SO THE Board of Tourism Trinidad Ltd (TTL) and the Government continue to square off over the exact expiry date of the board’s term in office.
While that milk curdles, the pace at which developments are not happening on the ground in the tourism sector is lightning fast. The TTL seems hilariously out of touch with the state of our product.
There was a wordy advertorial published on behalf of the TTL in the newspapers recently. It referenced a “domestic tourism and local awareness program” presumably aimed at letting people know all the wonderful things to see and do in Trinidad. One particular installment focused on south Trinidad.
On reading this publication, I got the distinct feeling it was compiled by people with little experience of the tourism sites described.
I have visited most of the locations identified in the advertorial. In my experience, these sites exist principally as raw materials, not tourism products.
Our tourism stakeholders want you to know about the military bunker at Plaisance Park. It was actually featured in a television show I produced on TT’s military history.
Late historian Angelo Bissessarsingh introduced me to the site. Built as an ammunition bunker, it was a vital part of the defence of oil assets at Pointe-a-Pierre during WW2.
Unless things have changed since I was last there, which is doubtful, it’s a crumbling military bunker and not a tourist attraction. Here’s why: this massive structure is on private property. When I visited, I was lucky enough to have caught the attention of someone working on the compound and wormed my way in.
The military bunker at Plaisance Park is one of several lingering military installations from the war years spread across the country.
They don’t appear to be linked as part of any effort to preserve or market them as tourist attractions. They just dey.
The TTL advertorial also highlighted several old train stations. You could park next to almost any train station in this country and not know it.
Most of the modest station buildings, the ones still standing, merely look like parlours that are closed...forever. Anyone touring the Siparia train station, for example, will likely see only a panyard. That’s even if you squint really hard.
There are some buildings once associated with the former station, but there is nothing left that would clue the average civilian in on the history of the location.
Many of our tourism sites aren’t developed as attractions at all. There are merely scraps of history that haven’t been cleared away, looted or bulldozed yet.
Our tourism bosses haven’t realised that a tourism destination isn’t so described simply because “yuh reach.”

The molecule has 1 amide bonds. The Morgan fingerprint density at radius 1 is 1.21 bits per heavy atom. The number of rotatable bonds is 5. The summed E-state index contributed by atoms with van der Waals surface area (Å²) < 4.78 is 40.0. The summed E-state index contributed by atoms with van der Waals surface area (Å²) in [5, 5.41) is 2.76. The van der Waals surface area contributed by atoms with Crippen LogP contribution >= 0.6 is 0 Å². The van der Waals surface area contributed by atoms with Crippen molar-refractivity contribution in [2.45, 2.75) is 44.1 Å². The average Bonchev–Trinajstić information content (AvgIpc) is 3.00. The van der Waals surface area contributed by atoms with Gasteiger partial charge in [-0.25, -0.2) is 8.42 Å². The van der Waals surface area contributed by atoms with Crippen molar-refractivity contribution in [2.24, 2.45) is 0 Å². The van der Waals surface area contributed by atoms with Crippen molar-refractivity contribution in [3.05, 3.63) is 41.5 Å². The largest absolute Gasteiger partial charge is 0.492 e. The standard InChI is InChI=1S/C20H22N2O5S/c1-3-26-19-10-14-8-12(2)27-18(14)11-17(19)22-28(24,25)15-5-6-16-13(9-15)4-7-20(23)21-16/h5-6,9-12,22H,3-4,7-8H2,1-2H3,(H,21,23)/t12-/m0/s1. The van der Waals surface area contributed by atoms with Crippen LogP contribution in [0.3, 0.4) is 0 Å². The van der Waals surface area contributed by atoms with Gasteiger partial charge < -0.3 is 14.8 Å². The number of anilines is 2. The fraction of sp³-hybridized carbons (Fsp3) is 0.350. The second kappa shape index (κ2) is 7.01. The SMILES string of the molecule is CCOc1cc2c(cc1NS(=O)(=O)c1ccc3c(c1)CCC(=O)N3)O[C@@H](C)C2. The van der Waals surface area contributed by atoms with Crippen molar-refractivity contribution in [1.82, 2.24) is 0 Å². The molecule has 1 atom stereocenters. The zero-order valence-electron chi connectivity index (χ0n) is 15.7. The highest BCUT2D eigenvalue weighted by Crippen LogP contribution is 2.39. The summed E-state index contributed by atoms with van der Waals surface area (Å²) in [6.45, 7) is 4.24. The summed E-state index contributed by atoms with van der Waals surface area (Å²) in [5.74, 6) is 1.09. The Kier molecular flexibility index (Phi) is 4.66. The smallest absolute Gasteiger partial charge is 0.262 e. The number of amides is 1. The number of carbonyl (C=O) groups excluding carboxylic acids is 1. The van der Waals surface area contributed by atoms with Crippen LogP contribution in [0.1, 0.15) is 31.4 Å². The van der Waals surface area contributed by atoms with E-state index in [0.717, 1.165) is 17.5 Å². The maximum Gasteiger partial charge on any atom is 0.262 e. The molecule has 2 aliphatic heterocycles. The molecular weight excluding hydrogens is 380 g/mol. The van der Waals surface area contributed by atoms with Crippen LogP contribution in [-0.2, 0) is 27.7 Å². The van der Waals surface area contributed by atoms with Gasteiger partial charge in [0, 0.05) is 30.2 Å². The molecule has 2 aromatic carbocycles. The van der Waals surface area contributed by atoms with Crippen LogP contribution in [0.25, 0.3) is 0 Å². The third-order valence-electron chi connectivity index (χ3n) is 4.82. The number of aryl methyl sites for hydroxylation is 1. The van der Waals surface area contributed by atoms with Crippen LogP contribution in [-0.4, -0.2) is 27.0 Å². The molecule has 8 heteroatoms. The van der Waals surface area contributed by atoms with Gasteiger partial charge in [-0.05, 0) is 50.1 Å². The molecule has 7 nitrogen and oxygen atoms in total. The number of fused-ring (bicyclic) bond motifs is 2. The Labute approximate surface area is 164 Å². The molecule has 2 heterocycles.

These remnants of our history need to be built up and transformed into attractions.
In the case of our established tourism spots where there is some signage and a bench or two, the picture is equally troubling.
On a trip to the Lopinot historical complex recently, I discovered the doors to the verandah of the estate house nailed shut. The building has been closed to visitors for some time.
The TTL may want to consider a sign for the complex that reads, “We apologise for the inconvenience. This building is closed to facilitate the cyclical collapse of this historic structure due to neglect, incompetence and short-sightedness."
Our tourism product appears abandoned and underdeveloped almost by design. Even more upsetting is the realisation that it needn’t be this way.
When I produced a television programme on the community of Barrackpore in south Trinidad I had to create a 30-minute experience for viewers.
This meant showing people a side of the rural community steeped in sugar history which most of them didn’t know.
To do this I arranged to have some villagers press fresh cane juice for the cameras on a homespun apparatus. We also recorded the process of making coconut oil, country style. I then took a ride on a traditional sugar-cane cart pulled by a water buffalo that hadn’t become any less surly in retirement.
The result was a unique visitor experience for a half-hour television show created by a crew of three people, including myself. So what have all our tourism experts been doing in their offices and boardrooms all these years?
As a nation, we can’t sell what we don’t know. Our tourism sites, all of which have tremendous potential, are mainly underdeveloped.
Most damning is the apparent ignorance and/or apathy of those in charge of our tourism thrust.